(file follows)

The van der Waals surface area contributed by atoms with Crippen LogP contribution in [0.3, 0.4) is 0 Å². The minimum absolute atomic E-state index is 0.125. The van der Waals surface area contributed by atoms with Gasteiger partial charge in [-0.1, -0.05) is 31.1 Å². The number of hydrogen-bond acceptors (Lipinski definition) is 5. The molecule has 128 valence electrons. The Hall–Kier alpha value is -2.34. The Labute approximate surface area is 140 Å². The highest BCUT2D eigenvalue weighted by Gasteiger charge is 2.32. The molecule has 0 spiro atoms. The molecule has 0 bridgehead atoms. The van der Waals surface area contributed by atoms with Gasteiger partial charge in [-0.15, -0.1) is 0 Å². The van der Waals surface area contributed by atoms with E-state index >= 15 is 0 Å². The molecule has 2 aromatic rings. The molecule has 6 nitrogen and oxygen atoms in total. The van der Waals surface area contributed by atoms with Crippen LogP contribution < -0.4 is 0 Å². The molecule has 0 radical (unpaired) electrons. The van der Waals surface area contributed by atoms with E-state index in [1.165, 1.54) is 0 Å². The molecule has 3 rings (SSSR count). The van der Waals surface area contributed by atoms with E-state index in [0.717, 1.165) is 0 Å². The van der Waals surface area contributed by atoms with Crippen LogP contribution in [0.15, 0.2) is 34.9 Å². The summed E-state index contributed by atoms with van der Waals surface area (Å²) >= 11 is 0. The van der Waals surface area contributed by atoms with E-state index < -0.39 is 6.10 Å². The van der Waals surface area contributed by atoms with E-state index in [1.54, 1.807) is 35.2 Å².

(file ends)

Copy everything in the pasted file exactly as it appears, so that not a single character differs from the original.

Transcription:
The van der Waals surface area contributed by atoms with Crippen LogP contribution in [0.3, 0.4) is 0 Å². The minimum absolute atomic E-state index is 0.125. The van der Waals surface area contributed by atoms with Gasteiger partial charge in [-0.1, -0.05) is 31.1 Å². The number of hydrogen-bond acceptors (Lipinski definition) is 5. The molecule has 128 valence electrons. The Hall–Kier alpha value is -2.34. The Labute approximate surface area is 140 Å². The highest BCUT2D eigenvalue weighted by Gasteiger charge is 2.32. The molecule has 0 spiro atoms. The molecule has 0 bridgehead atoms. The van der Waals surface area contributed by atoms with Gasteiger partial charge in [-0.15, -0.1) is 0 Å². The van der Waals surface area contributed by atoms with E-state index >= 15 is 0 Å². The molecule has 2 aromatic rings. The molecule has 6 nitrogen and oxygen atoms in total. The van der Waals surface area contributed by atoms with Crippen LogP contribution < -0.4 is 0 Å². The molecule has 0 radical (unpaired) electrons. The van der Waals surface area contributed by atoms with E-state index in [1.165, 1.54) is 0 Å². The molecule has 3 rings (SSSR count). The van der Waals surface area contributed by atoms with E-state index in [0.717, 1.165) is 0 Å². The van der Waals surface area contributed by atoms with Crippen LogP contribution in [0.15, 0.2) is 34.9 Å². The summed E-state index contributed by atoms with van der Waals surface area (Å²) >= 11 is 0. The van der Waals surface area contributed by atoms with E-state index < -0.39 is 6.10 Å². The van der Waals surface area contributed by atoms with E-state index in [1.54, 1.807) is 35.2 Å².